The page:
The Ballonsat forum was quite interesting and was well attended with a good number of movers and shakers who frequently launch, track, and recover balloons and payloads.  A new area covered was pico balloons which are smaller balloons with extremely lightweight and small payloads.  Several people have been launching these around the world with great success, some traversing the globe five to ten times.

Friday night I attended the DX Dinner and got to network with movers and shakers in the DX world.  It was worth the cost of the meal as I won a Comet antenna analyzer door prize.  Not surprisingly, K1N was announced as the the DXpedition of the year.

IMG_5695

DX Pileup

While I lamented about about flea market Neanderthals in the first part of this article, there were positive social aspects to the Hamvention.  One morning walking in the crosswalk across the road going into Hara I observed an attendee thanking a black police officer stationed in the street for his service as a police officer.  At lunch I could strike up a friendly conversation with anyone, total strangers.  Folks stopped me to take a picture of my Morse code key tee shirt, many commented and laughed about it.  There continues to be a sense of camaraderie in amateur radio.  For this I’m thankful. IMG_5714

Flea Market Pedestrian Mobile

The ARRL area was superb.  ARRL folks should be commended on the layout and organization of their area.  They have all the bases covered and all booths within the area were well staffed.  I brought a stack of QSL cards in for DXCC checking.  The staff there did a great job of helping me out, after figuring out I initially screwed up my paperwork.  I’ll continue to say it, but despite ARRL’s flaws and our disagreements, we are truly lucky to have such a hardworking organization within amateur radio. IMG_5691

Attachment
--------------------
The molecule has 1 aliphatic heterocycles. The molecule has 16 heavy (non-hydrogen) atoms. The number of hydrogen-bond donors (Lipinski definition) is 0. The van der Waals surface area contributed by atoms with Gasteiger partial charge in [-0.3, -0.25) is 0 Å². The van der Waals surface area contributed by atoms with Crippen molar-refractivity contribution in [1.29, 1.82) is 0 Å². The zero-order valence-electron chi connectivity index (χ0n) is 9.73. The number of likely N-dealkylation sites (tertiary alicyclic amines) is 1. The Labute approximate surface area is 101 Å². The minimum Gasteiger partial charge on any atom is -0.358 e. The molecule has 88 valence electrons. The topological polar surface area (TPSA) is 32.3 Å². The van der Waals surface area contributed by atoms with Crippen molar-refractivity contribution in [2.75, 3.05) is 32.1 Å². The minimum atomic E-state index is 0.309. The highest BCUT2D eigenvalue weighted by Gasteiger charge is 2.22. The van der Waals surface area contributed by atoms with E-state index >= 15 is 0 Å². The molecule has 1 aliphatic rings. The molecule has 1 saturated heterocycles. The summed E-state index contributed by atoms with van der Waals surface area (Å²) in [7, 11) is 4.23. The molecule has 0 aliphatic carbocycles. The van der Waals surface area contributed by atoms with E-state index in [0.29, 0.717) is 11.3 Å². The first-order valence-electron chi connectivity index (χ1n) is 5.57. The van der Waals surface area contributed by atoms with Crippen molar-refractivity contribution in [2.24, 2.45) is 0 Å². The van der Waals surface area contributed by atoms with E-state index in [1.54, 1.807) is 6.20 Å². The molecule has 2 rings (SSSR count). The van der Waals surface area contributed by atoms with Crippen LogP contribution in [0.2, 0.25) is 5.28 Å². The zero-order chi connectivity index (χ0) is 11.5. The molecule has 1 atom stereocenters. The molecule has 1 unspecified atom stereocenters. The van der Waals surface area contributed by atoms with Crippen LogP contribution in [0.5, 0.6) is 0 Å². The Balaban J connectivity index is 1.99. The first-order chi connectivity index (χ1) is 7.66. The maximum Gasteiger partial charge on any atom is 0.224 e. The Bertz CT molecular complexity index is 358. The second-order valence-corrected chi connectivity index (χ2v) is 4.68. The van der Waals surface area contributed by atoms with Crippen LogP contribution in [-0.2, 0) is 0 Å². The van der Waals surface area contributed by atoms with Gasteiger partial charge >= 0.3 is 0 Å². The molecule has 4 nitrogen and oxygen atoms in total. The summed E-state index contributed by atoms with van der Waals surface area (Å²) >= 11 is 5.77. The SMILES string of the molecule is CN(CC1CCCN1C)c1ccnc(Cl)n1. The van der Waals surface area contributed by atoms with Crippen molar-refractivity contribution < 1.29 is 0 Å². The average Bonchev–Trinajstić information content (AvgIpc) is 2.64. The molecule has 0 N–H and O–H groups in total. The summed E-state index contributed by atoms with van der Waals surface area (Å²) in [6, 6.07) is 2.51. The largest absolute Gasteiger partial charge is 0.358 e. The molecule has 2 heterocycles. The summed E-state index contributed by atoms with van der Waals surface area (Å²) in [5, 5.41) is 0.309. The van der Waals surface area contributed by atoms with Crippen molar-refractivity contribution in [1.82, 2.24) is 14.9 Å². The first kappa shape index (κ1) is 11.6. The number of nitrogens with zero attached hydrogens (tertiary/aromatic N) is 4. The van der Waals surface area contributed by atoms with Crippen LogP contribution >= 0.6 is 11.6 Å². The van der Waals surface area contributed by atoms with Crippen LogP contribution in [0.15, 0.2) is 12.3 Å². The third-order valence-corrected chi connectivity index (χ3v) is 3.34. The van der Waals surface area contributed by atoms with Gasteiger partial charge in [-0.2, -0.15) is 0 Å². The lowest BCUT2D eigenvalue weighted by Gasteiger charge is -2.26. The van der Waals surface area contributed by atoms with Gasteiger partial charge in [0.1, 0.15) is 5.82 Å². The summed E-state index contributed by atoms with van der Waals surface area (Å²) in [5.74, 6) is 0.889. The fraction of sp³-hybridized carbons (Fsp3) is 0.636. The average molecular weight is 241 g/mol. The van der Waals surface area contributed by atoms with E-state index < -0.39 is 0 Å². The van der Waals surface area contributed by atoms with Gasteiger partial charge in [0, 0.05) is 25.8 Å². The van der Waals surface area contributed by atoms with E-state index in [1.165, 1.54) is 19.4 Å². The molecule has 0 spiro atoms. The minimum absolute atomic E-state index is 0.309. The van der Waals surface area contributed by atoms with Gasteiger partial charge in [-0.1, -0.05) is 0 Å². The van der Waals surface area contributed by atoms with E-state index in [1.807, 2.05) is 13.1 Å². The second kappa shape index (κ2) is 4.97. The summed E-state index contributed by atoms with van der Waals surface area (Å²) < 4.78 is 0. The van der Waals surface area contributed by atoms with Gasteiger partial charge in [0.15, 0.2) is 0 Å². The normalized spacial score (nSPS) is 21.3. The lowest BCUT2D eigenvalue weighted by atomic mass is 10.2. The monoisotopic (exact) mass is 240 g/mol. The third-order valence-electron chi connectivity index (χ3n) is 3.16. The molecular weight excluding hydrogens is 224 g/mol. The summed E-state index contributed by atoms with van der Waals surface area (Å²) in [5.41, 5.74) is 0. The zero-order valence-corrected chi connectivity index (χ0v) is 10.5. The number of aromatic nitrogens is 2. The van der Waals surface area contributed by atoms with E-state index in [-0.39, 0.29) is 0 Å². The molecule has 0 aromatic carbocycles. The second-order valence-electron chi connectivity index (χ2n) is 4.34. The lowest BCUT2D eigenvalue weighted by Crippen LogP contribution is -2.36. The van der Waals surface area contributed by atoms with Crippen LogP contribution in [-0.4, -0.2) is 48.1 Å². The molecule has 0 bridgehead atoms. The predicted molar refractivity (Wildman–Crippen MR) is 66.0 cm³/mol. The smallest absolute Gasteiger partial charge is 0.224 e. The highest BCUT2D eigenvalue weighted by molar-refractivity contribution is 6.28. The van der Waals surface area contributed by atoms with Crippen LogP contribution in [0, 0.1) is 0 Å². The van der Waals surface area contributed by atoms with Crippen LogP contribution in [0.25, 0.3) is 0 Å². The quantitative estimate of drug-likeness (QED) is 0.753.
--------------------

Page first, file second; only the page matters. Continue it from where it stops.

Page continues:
ARRL Area

Those often annoying, sometimes threatening death machines known as rental scooters continue to roam the Hamvention.  I don’t know if it was that I’ve become more accustomed to them or there truly are less of them, but it sure seemed to me that there weren’t as many as last year.  What’s happening to the scooter people?  Are they dying off?  Are they disappearing during the Hamvention?  Inquiring minds want to know. Undoubtedly the liability insurance for such an activity would be expensive, but I would love to have a scooter demolition derby some Hamvention afternoon.  Folks could rent dilapidated scooters or bring their own pimped-out scooters for a battle royale of destruction and excitement.  (Hamvention committee members, I can make this happen, you know where to reach me.  I want a cut of the profits from beer sales. :-)

….to be continued…

This article was originally published on the Radio Artisan blog.